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Invisible Princess
written and illustrated by Faith Ringgold
Random House, 32 pages

Invisible Princess
Faith Ringgold
Faith Ringgold is a sculptor, painter, and quilter whose works can be seen in museum collections throughout the United States. She began writing and illustrating books in 1991 with her delightful children's book, Tar Beach, a Caldecott Honour Book and winner of the Coretta Scott King Award. Other books of hers include Aunt Harriet's Underground Railroad in the Sky and Dinner at Aunt Connie's House. She is a professor of fine art at the University of California at San Diego. An artist of international stature, she has exhibited her multi-media works at The Solomon R. Guggenheim Museum, The Metropolitan Museum of Art, The Museum of Modern Art, and in galleries throughout the world.

Faith Ringgold Website
ISFDB Bibliography
Biography at University of California
The Invisible Princess
Faith Ringgold Tribute Site

Past Feature Reviews
A review by Lela Olszewski

What is a fairy tale? Not all fairy tales contain fairies, although they often contain mythical creatures from goblins and trolls to dragons and witches. Magic is often employed, but rarely are the gods (or Gods) invoked. Kindness, innocence, and true love are rewarded, while cruelty, greed, and evil are punished. Justice prevails, but mercy is rare.

Invisible Princess was written because Faith Ringgold's grandchildren wanted to know where the African American princesses were in the fairy tales their grandmother read to them. So she created this story of a slave child's escape from slavery through the intervention of the gods. The princess, although the focus of the story, is not the heroine, her role being virtually passive throughout the story. Instead it is the story of her parents, the slave master, and his daughter. The characters have Symbolic Names In Capital Letters, like "Mama Love," "Patience," "The Queen of Bees," and the title character, who has no name beyond "The Invisible Princess."

One of my favourite childhood fairy tales included an African princess, along with goblins, enchanted frogs, a wizard, and magical chests full of jewels. So I'm sure it would be possible to write a children's story, even a fairy tale, with an African American princess. Faith Ringgold, however, has allowed her goals to subvert the form, and written an allegory. That the story is an allegory might not be a problem, except that the preschoolers this story is aimed at are concrete thinkers, not yet old enough to think symbolically, and will miss the symbolic aspects of the story.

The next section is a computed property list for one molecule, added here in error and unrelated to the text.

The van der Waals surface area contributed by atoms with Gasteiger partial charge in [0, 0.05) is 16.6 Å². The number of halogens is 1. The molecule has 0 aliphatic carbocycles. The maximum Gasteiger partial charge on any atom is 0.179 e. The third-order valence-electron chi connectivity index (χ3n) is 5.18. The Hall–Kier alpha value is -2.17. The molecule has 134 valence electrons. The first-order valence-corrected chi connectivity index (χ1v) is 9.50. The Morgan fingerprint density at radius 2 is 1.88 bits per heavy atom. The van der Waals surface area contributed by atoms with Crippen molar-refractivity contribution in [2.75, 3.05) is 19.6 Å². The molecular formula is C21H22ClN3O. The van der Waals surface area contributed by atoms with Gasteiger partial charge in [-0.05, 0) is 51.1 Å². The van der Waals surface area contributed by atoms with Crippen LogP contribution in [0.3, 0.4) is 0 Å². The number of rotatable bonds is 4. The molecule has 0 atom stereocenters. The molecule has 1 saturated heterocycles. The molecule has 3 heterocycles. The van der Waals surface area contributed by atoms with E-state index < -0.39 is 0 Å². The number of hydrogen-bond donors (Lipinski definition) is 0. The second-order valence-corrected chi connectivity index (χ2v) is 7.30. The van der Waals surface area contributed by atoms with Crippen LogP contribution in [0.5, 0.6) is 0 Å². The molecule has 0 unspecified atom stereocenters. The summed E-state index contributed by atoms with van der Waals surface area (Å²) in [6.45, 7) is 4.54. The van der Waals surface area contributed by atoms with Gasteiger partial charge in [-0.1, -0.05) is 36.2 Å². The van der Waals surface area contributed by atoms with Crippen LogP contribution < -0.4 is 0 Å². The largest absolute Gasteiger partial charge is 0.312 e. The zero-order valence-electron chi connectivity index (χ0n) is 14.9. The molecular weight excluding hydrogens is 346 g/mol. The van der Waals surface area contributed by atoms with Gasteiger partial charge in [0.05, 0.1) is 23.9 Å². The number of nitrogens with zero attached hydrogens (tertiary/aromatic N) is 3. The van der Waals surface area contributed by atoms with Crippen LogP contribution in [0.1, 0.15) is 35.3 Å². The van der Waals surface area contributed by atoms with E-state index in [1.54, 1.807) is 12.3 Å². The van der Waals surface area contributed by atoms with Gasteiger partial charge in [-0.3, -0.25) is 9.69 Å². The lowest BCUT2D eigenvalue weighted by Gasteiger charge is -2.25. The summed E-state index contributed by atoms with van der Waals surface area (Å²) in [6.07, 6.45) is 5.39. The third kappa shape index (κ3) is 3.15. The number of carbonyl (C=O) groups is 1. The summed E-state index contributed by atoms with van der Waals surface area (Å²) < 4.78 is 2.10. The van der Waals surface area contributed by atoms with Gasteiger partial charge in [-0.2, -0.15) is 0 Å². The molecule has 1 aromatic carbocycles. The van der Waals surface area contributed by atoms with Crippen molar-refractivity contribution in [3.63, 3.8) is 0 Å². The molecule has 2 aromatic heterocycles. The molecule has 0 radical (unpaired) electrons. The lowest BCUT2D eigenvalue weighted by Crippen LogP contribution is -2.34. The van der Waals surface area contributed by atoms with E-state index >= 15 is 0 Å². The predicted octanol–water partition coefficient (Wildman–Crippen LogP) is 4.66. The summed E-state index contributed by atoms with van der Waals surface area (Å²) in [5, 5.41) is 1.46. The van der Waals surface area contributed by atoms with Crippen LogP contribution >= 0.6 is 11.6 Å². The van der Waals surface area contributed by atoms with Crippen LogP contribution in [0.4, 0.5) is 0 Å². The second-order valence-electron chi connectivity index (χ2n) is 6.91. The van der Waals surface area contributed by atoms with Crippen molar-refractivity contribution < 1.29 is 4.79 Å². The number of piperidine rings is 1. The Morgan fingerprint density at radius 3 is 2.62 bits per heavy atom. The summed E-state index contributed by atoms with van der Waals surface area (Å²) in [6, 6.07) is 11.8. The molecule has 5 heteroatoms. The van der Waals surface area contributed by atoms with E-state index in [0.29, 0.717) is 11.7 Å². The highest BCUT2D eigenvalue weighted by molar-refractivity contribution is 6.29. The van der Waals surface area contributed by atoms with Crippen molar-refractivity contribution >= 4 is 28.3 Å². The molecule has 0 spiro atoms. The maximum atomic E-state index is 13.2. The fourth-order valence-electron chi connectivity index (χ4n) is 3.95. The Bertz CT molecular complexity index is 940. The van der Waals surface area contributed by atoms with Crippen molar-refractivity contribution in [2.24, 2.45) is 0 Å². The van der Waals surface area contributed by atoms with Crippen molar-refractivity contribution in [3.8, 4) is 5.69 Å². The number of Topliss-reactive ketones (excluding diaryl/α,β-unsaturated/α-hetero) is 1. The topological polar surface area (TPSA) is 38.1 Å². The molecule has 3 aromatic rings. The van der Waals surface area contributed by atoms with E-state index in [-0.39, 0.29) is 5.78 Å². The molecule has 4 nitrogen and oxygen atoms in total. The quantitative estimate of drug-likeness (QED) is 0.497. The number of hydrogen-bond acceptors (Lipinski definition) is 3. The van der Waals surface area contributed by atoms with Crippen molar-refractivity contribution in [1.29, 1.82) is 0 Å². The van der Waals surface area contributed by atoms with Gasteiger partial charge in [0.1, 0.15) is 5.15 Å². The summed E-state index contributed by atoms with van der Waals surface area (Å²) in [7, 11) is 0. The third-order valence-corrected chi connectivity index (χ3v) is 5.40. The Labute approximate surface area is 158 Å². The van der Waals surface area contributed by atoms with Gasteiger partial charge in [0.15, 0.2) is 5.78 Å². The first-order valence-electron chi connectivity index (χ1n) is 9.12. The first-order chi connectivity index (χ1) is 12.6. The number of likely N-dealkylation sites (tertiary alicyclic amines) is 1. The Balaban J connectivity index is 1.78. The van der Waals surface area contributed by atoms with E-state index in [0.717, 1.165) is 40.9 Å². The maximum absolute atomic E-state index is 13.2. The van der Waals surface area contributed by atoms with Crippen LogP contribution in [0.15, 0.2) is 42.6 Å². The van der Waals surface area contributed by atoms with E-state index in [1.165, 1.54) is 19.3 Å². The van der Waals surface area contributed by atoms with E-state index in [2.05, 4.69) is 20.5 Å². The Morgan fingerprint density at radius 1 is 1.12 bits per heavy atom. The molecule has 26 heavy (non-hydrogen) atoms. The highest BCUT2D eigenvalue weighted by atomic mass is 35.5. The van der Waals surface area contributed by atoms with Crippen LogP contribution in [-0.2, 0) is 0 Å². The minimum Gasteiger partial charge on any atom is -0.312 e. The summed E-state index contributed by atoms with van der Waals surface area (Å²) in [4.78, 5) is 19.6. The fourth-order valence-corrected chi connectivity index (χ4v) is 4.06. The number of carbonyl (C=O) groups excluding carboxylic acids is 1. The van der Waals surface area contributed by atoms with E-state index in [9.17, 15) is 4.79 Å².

At the book's end, the "mean old slave master," Captain Pepper, is allowed to join his former slaves in their heaven, the Invisible Village of Peace, Freedom, and Love. Mercy may be a quality adults desire, but fairy tales are one place in which it is justice we hope for. We cheer when Cinderella's stepmother is forced to become a laundress, when Hansel and Gretel trick the witch and she ends up in the stove, and when good triumphs over evil. The slave master's simple repentance when he loses his daughter hardly makes up for the wrongs he inflicted as a slave owner, and weakens the story significantly.

The illustrations that fill the book are in Faith Ringgold's exuberant style, and the cover illustration is particularly delightful. Unlike her other work, none of the illustrations are of her story quilts, although the book jacket does note the story inspired a quilt, "Born in a Cottonfield."

It's unfortunate that an author and illustrator with Faith Ringgold's abilities wasn't able to accomplish what she wanted to. Fairy tales are beloved by children, and another with new characters to care about as they overcome obstacles would be something to celebrate. I hope she'll try again with better success.

Copyright © 1999 by Lela Olszewski

Lela Olszewski is an avid reader of science fiction, fantasy, mystery and romance, as well as an eclectic mix of other fiction and non-fiction. She is also a quilter and a librarian, and believes fully in Rosenberg's Law: Never apologize for your reading tastes. She has no cats and is currently reading Get Shorty, My Last Days as Roy Rogers, The Phoenix Guards, and Passionate Marriage.

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